Ethics, Culture, and Psychiatry
Edited by Ahmed Okasha, Julio Arboleda-Florez, and Norman Sartorius, M.D., Ph.D.
- 248 Pages
- Editorial Reviews
- ISBN 978-0-88048-999-7
- Item #8999
Ethics, Culture, and Psychiatry: International Perspectives is a textbook that explores the best ways to promote the use of the Declaration of Madrid, which outlines ethical standards for psychiatric practice throughout the world. The book is written with two questions in mind, both easy to pose and difficult to answer:
- Is it possible to formulate a set of principles that will be valid for all psychiatrists, regardless of the cultures to which they belong or in which they live and practice, or are there as many sets of ethical principles as there are cultures?
- If there is such a set of principles, what should we do to ensure that psychiatry as a discipline makes a significant contribution to societal good without helping the evil?
To facilitate the exploration of this territory, 15 experts from a variety of cultures examine the most pressing ethical issues prevalent within the current practice of psychiatry.Many of the dilemmas probed in this book are routinely encountered by clinicians who work in increasingly multicultural societies. The text covers issues that are broadly relevant to clinical practice and research, including:
- An overview of ethics and societies around the world
- Discussions of ethical practices and dilemmas specific to various cultural regions
- Transcultural debate on overarching issues, such as incompetent patients, informed consent, and mental health law reform
- The complete copy of The Declaration of Madrid printed in the appendix
Readers will find that this is a textbook that stimulates and supports, rather than closes, the debate on ethical aspects of professional psychiatric behavior. Ethics, Culture, and Psychiatry: International Perspectives is much more than just a book on ethics – it is a major contribution to understanding the impact of culture and history on the ethical practice of medicine around the world, and a continuous search for a consensus on how to live together and make contributions to the well-being of people with mental illness, their families, and the family of humans on our planet.
Section I: Ethics and Psychiatry Around the World
Chapter 1. The impact of Arab culture on psychiatric ethics
Chapter 2. Conflicts and crises in Latin America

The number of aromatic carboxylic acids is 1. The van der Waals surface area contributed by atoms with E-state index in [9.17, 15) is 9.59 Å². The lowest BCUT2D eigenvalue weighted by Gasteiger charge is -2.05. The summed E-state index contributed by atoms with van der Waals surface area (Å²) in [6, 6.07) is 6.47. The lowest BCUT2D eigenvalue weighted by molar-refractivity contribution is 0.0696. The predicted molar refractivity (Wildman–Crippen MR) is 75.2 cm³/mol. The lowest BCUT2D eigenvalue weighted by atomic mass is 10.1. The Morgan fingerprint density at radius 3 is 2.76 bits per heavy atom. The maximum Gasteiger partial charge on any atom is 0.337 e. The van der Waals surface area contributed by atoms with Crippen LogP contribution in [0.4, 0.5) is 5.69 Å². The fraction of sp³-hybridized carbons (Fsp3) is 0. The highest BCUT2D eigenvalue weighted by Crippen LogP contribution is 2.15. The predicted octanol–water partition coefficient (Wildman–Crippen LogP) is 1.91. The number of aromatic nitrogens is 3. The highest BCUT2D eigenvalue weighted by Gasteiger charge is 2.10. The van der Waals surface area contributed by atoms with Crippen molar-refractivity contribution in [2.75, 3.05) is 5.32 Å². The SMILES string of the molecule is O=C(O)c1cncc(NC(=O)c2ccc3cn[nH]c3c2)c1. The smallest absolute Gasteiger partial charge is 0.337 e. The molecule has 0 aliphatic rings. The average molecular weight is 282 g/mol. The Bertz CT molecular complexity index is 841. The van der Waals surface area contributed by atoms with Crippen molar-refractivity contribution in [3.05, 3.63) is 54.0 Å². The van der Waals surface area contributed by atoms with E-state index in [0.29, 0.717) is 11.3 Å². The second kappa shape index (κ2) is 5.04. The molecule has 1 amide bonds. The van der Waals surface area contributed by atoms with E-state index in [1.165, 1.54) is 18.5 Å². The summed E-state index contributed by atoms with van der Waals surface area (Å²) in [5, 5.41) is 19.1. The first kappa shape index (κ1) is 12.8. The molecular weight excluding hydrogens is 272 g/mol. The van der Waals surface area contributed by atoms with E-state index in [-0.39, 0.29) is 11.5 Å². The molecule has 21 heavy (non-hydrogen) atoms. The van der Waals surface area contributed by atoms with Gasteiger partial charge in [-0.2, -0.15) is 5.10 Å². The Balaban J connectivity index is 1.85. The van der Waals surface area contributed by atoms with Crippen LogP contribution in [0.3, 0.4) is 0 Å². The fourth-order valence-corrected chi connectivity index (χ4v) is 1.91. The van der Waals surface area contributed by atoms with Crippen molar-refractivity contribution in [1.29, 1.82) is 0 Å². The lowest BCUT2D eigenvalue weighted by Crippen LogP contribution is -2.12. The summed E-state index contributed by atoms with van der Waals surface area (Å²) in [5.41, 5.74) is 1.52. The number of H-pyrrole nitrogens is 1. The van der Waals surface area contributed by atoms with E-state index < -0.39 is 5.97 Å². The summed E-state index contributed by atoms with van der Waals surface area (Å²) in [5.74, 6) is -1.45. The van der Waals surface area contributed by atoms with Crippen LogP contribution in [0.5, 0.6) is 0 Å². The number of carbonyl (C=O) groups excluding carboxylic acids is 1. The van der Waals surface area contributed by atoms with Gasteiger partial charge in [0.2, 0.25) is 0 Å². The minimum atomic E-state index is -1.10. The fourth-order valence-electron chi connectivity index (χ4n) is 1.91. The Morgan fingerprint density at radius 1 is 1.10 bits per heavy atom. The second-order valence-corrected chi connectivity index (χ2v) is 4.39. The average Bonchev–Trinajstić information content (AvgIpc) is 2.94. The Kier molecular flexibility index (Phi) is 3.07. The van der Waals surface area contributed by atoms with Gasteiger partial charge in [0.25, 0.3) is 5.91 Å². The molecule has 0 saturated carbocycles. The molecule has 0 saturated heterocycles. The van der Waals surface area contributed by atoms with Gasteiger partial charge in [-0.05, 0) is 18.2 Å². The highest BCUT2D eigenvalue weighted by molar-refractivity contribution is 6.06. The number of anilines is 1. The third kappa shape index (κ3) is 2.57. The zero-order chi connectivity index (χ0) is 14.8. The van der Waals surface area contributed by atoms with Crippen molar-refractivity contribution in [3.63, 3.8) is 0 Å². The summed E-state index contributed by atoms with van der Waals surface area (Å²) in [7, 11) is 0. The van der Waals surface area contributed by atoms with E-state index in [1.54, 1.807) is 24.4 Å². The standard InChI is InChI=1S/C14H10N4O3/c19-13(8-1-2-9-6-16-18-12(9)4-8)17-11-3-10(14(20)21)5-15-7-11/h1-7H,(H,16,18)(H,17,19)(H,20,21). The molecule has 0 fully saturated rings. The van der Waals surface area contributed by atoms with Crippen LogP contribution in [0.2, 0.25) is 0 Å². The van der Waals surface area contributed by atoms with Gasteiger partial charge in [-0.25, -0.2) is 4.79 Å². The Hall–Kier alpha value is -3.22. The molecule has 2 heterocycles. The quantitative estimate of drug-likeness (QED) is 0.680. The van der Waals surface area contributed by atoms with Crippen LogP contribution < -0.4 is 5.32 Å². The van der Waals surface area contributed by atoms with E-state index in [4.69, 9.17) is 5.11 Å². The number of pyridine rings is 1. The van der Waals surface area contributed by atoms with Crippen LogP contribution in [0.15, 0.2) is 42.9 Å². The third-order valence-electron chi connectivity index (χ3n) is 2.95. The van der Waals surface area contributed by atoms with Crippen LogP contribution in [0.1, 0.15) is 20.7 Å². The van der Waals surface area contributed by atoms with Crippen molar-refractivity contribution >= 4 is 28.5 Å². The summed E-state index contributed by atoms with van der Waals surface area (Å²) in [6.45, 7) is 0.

Chapter 3. A West Mediterranean perspective
Chapter 4. Scandinavian approaches
Chapter 5. Managed care in the United States
Chapter 6. Ethics in Sub-Saharan Africa
Chapter 7. The Indian experience
Chapter 8. Ethics and psychiatry in China
Chapter 9. Intersubjectivity and its influence on psychiatry in Japan
Section II: Overarching Issues
Chapter 10. Research involving incompetent patients: a current problem in light of German history
Chapter 11. Informed consent: a historical and medical perspective
Chapter 12. An international perspective on mental health law reform
Appendix: The Declaration of Madrid
About the Authors
Ahmed Okasha is Chairman of the Ethics Committee of the World Psychiatric Association and President-Elect of the WPA. He is also Professor of Psychiatry and Director of the World Health Organization Collaborating Center for Training and Research in Mental Health in the Institute of Psychiatry at Ain Shams University in Cairo, Egypt.
Julio Arboleda-Florez is a Member of the Ethics Committee of the World Psychiatric Association and Professor and Head of the Department of Psychiatry at Queen's University in Kingston, Ontario, Canada.
Norman Sartorius is Past President of the World Psychiatric Association and Professor of Psychiatry at the Hospitaux Universitaires de Geneve in Geneva, Switzerland.
Rapid scientific developments can obscure the more important role of ethics. The editors of this volume are to be congratulated for recognizing and fulfilling an obligation to the field.—Robert Cancro, M.D., American Journal of Psychiatry, 8/1/2001
In an increasingly multicultural society, most clinicians in the United States routinely encounter many of the ethical dilemmas probed in this book. They will, no doubt, find the content of this edited work compelling and thought provoking reading that is broadly relevant to clinical practice and research.—New England Journal of Medicine, Vol. 344 No. 18, 8/1/2001
This book is much more than a book on ethics. Using a panel of distinguished experts, the editors have created a major contribution to understanding the impact of culture and history on the ethical practice of medicine around the world. It is an outstanding textbook on transcultural psychiatry. I read every word, and I highly recommend it.—Robert O. Pasnau, M.D., Professor Emeritus, UCLA School of Medicine, Los Angeles, California